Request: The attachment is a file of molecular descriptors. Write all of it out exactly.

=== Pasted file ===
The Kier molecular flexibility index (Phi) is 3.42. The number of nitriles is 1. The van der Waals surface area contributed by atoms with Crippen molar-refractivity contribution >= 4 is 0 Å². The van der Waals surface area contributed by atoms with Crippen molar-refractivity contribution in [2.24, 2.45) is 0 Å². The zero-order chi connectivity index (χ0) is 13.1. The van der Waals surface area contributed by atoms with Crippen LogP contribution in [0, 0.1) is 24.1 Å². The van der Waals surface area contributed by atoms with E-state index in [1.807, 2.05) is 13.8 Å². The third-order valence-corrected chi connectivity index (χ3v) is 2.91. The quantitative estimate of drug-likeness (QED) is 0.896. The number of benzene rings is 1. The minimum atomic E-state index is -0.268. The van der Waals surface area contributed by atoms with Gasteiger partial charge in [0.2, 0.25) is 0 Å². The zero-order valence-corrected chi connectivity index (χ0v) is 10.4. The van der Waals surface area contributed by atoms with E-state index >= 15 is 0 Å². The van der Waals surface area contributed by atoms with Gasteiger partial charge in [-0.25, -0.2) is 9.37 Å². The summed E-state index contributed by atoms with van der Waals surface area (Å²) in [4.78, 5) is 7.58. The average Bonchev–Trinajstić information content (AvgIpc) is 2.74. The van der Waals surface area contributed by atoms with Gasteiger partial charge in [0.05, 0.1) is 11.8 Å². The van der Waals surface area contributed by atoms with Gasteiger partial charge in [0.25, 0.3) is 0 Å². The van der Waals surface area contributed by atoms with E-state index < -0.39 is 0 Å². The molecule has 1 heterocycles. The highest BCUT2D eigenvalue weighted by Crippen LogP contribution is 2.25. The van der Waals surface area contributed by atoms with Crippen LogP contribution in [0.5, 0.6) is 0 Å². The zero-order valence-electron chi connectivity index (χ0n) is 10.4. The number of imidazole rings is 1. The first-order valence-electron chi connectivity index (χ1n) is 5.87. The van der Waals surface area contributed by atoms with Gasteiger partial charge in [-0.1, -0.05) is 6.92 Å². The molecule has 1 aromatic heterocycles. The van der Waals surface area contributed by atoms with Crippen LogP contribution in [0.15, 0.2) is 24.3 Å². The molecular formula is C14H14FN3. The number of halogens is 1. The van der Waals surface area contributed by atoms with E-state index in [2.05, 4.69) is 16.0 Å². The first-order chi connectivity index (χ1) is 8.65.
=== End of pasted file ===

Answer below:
The Kier molecular flexibility index (Phi) is 3.42. The number of nitriles is 1. The van der Waals surface area contributed by atoms with Crippen molar-refractivity contribution >= 4 is 0 Å². The van der Waals surface area contributed by atoms with Crippen molar-refractivity contribution in [2.24, 2.45) is 0 Å². The zero-order chi connectivity index (χ0) is 13.1. The van der Waals surface area contributed by atoms with Crippen LogP contribution in [0, 0.1) is 24.1 Å². The van der Waals surface area contributed by atoms with E-state index in [1.807, 2.05) is 13.8 Å². The third-order valence-corrected chi connectivity index (χ3v) is 2.91. The quantitative estimate of drug-likeness (QED) is 0.896. The number of benzene rings is 1. The minimum atomic E-state index is -0.268. The van der Waals surface area contributed by atoms with Gasteiger partial charge in [0.2, 0.25) is 0 Å². The zero-order valence-corrected chi connectivity index (χ0v) is 10.4. The van der Waals surface area contributed by atoms with E-state index >= 15 is 0 Å². The van der Waals surface area contributed by atoms with Gasteiger partial charge in [-0.25, -0.2) is 9.37 Å². The summed E-state index contributed by atoms with van der Waals surface area (Å²) in [4.78, 5) is 7.58. The average Bonchev–Trinajstić information content (AvgIpc) is 2.74. The van der Waals surface area contributed by atoms with Gasteiger partial charge in [0.05, 0.1) is 11.8 Å². The van der Waals surface area contributed by atoms with Gasteiger partial charge in [0.25, 0.3) is 0 Å². The van der Waals surface area contributed by atoms with E-state index < -0.39 is 0 Å². The molecule has 1 heterocycles. The highest BCUT2D eigenvalue weighted by Crippen LogP contribution is 2.25. The van der Waals surface area contributed by atoms with Crippen LogP contribution in [0.5, 0.6) is 0 Å². The zero-order valence-electron chi connectivity index (χ0n) is 10.4. The number of imidazole rings is 1. The first-order valence-electron chi connectivity index (χ1n) is 5.87. The van der Waals surface area contributed by atoms with Gasteiger partial charge in [-0.1, -0.05) is 6.92 Å². The molecule has 1 aromatic heterocycles. The van der Waals surface area contributed by atoms with Crippen LogP contribution in [0.15, 0.2) is 24.3 Å². The molecular formula is C14H14FN3. The number of halogens is 1. The van der Waals surface area contributed by atoms with E-state index in [2.05, 4.69) is 16.0 Å². The first-order chi connectivity index (χ1) is 8.65.